In its recent decision in Mask v. Silvercorp Metals Inc. (Mask), the Court of Appeal for Ontario (Court) dismissed an appeal of the denial of leave and certification to a proposed statutory secondary market securities class action under Part XXIII.1 of the Ontario Securities Act (Act). In so doing, the Court affirmed that it must engage in some weighing of the evidence adduced by both parties when deciding whether to grant leave to proceed with a statutory secondary market class action. The Court also reaffirmed that a common law misrepresentation claim based on the same evidentiary foundation as a statutory claim that is not granted leave is not suitable for certification.
In Mask, the proposed class claimed that Silvercorp Metals Inc. and two of its former executives had misrepresented the quantity and quality of its mineral resources and reserves, understating the quantity and overstating the quality of the minerals it was producing. Concurrent with the alleged misrepresentations, Silvercorp was the target of “short sellers” who were releasing information aimed at reducing Silvercorp’s share price.
On the leave and certification motion, the motion judge weighed the expert evidence adduced by the plaintiff against factual evidence adduced by the defendants and denied leave to proceed under the Act. The motion judge found that the plaintiff’s misrepresentation claim was “so weak or has been so successfully rebutted by the defendants that it has no reasonable possibility of success.” The motion judge further found that the common law misrepresentation claim based on the same factual footprint as the statutory claim was destined to fail and should not be certified.
DECISION ON APPEAL
The plaintiff appealed, arguing that the motion judge applied a higher leave standard than the standard set out by the Supreme Court of Canada in Theratechnologies Inc. v. 121851 Canada Inc. (see our April 2015 Blakes Bulletin: First Secondary Market Class Action to Reach SCC Denied Leave).
The plaintiff argued that it was only required to show “a plausible analysis of the applicable leave provisions, and some credible evidence in support of the claim,” and that the motion judge erred in weighing the plaintiff’s evidence against the defendants’ evidence, improperly turning the leave application into a mini-trial. By weighing the parties’ evidence, the plaintiff argued on appeal, the motion judge in effect imposed an obligation on the plaintiff to fully respond to the evidence advanced by the defendants, which is inconsistent with the purpose and spirit of the leave requirement to screen out only plainly unmeritorious claims.
The Court disagreed. Writing for the Court, Justice G.R. Strathy held that Theratechnologies requires a “reasoned consideration of the evidence to ensure that the action has some merit” and that a “reasoned consideration of the evidence” must include scrutiny of the evidence proffered by both sides, and some weighing of the defence evidence against that adduced by the plaintiff. To do otherwise, Justice Strathy held, would be inconsistent with the leave test being a “robust screening mechanism” for unmeritorious cases. Declining to weigh the parties’ evidence would also render meaningless the provisions of Part XXIII.1 of the Act that contemplate that both parties shall file evidence setting out the material facts upon which they intend to rely on the leave motion, and the provisions that provide each party the right to cross-examine the deponents of the affidavits filed.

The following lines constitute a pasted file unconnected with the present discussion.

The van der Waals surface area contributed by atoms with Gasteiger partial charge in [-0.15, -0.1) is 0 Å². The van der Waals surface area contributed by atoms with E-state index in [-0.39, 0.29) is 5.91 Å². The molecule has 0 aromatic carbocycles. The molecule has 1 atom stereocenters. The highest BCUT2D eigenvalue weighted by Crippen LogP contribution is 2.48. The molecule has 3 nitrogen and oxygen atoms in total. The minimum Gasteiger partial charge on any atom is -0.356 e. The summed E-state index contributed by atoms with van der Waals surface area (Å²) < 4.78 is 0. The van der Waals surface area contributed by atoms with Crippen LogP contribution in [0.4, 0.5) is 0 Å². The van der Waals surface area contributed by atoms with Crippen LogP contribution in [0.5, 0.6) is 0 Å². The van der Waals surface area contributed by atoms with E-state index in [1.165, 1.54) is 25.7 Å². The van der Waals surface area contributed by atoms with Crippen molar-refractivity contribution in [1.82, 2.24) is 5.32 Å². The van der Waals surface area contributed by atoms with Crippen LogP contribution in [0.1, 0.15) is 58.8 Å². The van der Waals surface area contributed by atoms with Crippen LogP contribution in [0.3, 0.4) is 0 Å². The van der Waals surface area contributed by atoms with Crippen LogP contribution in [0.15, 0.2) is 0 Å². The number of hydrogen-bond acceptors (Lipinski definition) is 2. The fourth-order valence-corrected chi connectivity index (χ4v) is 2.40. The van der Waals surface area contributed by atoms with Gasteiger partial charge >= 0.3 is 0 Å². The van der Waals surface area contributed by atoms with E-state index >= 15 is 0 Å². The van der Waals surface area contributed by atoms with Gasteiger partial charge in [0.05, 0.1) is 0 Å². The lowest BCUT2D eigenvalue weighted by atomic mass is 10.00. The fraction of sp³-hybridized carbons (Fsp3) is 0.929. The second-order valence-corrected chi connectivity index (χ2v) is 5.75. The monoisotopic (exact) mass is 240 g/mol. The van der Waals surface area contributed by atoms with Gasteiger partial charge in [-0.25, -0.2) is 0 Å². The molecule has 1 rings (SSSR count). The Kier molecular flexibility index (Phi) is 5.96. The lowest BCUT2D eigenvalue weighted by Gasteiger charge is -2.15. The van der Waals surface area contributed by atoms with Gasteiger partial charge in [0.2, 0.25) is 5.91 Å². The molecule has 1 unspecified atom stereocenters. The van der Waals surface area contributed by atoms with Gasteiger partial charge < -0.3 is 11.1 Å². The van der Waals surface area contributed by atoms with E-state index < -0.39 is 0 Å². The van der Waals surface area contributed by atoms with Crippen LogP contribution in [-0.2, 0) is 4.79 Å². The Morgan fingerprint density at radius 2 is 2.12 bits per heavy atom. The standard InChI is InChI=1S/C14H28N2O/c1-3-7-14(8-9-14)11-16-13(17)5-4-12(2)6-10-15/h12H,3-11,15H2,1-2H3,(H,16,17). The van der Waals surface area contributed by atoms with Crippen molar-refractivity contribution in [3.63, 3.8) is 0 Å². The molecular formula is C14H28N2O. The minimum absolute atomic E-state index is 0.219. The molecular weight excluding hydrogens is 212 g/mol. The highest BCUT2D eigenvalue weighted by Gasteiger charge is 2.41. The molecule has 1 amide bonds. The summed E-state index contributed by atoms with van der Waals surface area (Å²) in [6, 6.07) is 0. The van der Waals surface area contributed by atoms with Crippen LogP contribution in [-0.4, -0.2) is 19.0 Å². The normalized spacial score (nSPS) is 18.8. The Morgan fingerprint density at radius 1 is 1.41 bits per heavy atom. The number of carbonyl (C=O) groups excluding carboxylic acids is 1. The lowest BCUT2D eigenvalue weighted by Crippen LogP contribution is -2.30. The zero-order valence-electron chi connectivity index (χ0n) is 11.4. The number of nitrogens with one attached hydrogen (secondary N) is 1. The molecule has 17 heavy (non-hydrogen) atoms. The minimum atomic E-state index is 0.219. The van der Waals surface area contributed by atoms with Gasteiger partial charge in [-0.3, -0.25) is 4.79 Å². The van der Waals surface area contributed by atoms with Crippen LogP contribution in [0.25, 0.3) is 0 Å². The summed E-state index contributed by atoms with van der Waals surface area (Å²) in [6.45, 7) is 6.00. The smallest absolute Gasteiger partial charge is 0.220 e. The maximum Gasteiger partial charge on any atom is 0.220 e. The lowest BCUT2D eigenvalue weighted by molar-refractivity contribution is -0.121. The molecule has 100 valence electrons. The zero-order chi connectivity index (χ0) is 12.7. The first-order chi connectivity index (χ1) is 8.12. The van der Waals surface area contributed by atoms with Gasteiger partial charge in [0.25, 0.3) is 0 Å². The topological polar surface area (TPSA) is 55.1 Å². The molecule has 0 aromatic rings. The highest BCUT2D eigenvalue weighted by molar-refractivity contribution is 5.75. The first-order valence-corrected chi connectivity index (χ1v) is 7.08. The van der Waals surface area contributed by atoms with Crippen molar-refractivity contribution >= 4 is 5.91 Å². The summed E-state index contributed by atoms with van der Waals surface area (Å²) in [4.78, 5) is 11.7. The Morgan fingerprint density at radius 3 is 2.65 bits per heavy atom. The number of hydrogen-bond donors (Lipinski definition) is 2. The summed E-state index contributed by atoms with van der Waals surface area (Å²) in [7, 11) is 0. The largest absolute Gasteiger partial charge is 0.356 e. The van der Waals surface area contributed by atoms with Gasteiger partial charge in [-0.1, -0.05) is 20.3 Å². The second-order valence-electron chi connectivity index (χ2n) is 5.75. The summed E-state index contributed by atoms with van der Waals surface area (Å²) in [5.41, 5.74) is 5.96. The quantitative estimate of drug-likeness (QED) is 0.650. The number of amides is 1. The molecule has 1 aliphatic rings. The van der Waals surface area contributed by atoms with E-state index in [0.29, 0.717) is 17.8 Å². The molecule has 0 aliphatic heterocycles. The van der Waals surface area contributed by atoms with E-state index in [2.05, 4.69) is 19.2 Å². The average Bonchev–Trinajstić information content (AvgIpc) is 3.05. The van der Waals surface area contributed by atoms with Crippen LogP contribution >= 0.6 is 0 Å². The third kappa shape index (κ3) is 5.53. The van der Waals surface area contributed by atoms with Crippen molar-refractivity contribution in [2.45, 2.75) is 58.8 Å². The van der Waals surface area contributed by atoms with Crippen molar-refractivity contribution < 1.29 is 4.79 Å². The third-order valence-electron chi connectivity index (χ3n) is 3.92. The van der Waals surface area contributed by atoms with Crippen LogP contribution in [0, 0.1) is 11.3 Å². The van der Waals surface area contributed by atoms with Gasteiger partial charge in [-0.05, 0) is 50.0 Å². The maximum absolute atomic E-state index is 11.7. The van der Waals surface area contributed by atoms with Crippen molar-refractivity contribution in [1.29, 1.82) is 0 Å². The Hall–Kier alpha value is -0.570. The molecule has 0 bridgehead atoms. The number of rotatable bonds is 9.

Justice Strathy concluded that the motion judge was not limited to a consideration of the plaintiff’s evidence but “was entitled, indeed required, to undertake a critical evaluation of all of the evidence and this necessarily required some weighing of the evidence, drawing of appropriate inferences and the finding of facts established by the record.”
Justice Strathy went on to uphold the motion judge’s dismissal of the plaintiff’s common law misrepresentation claim. Justice Strathy endorsed the motion judge’s reasoning relying on the Court’s earlier decision in Bayens v. Kinross Gold Corporation (see our December 2014 Blakes Bulletin: Court of Appeal for Ontario Clarifies Leave and Certification Standards). In that case, the Court held that a class action is not the preferable procedure where leave to proceed with the statutory misrepresentation claim has been denied and where the common law misrepresentation claim rests on the same evidentiary foundation as the statutory claim.
The decision in Mask has important implications for defendants in securities class action proceedings. First, the decision in Mask affirms that courts must engage in some weighing of the evidence of all parties on leave motions as part of a “reasoned consideration of the evidence.” Second, the decision adds to the line of recent cases wherein defendants have succeeded in defeating leave with a substantial evidentiary record. Third, the Court in Mask continues its trend of denying certification of common law claims based on the same factual footprint as statutory claims that are denied leave, acknowledging again that “[t]o permit a class action to proceed in [these] circumstances would render access to justice more illusory than real and would significantly undercut the goal of judicial economy.”